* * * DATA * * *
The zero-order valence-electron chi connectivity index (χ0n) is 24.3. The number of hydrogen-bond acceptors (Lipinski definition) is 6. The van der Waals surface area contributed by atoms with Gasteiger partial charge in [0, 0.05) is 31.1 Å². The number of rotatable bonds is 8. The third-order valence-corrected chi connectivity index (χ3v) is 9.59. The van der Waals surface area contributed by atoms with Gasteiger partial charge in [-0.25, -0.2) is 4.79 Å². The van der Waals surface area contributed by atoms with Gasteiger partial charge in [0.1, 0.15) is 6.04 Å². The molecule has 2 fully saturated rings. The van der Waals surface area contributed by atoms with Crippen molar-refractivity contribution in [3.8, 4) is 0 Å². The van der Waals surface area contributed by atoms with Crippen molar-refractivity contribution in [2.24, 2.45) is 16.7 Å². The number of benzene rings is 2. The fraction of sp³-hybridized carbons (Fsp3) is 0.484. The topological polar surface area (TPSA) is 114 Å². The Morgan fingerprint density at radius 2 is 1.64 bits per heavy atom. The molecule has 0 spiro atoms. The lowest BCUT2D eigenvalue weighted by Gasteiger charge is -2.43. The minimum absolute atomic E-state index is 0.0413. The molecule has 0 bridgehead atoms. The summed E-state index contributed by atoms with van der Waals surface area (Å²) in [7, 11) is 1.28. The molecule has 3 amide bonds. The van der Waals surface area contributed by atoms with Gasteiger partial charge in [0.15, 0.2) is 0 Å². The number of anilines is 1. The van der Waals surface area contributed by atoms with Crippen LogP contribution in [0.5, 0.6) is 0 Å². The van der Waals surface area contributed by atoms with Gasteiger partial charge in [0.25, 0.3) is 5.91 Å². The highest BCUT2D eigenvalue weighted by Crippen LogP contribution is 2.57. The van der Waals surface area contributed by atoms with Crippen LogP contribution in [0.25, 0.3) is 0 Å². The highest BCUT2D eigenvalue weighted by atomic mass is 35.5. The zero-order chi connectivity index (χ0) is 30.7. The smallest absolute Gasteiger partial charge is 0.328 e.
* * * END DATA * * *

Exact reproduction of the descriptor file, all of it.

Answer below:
The zero-order valence-electron chi connectivity index (χ0n) is 24.3. The number of hydrogen-bond acceptors (Lipinski definition) is 6. The van der Waals surface area contributed by atoms with Gasteiger partial charge in [0, 0.05) is 31.1 Å². The number of rotatable bonds is 8. The third-order valence-corrected chi connectivity index (χ3v) is 9.59. The van der Waals surface area contributed by atoms with Gasteiger partial charge in [-0.25, -0.2) is 4.79 Å². The van der Waals surface area contributed by atoms with Gasteiger partial charge in [0.1, 0.15) is 6.04 Å². The molecule has 2 fully saturated rings. The van der Waals surface area contributed by atoms with Crippen molar-refractivity contribution in [3.8, 4) is 0 Å². The van der Waals surface area contributed by atoms with Crippen molar-refractivity contribution in [2.24, 2.45) is 16.7 Å². The number of benzene rings is 2. The fraction of sp³-hybridized carbons (Fsp3) is 0.484. The topological polar surface area (TPSA) is 114 Å². The Morgan fingerprint density at radius 2 is 1.64 bits per heavy atom. The molecule has 0 spiro atoms. The lowest BCUT2D eigenvalue weighted by Gasteiger charge is -2.43. The minimum absolute atomic E-state index is 0.0413. The molecule has 0 bridgehead atoms. The summed E-state index contributed by atoms with van der Waals surface area (Å²) in [7, 11) is 1.28. The molecule has 3 amide bonds. The van der Waals surface area contributed by atoms with Gasteiger partial charge in [0.15, 0.2) is 0 Å². The number of anilines is 1. The van der Waals surface area contributed by atoms with Crippen LogP contribution in [0.5, 0.6) is 0 Å². The van der Waals surface area contributed by atoms with Gasteiger partial charge in [0.25, 0.3) is 5.91 Å². The highest BCUT2D eigenvalue weighted by Crippen LogP contribution is 2.57. The van der Waals surface area contributed by atoms with Crippen LogP contribution in [0.25, 0.3) is 0 Å². The highest BCUT2D eigenvalue weighted by atomic mass is 35.5. The zero-order chi connectivity index (χ0) is 30.7. The smallest absolute Gasteiger partial charge is 0.328 e.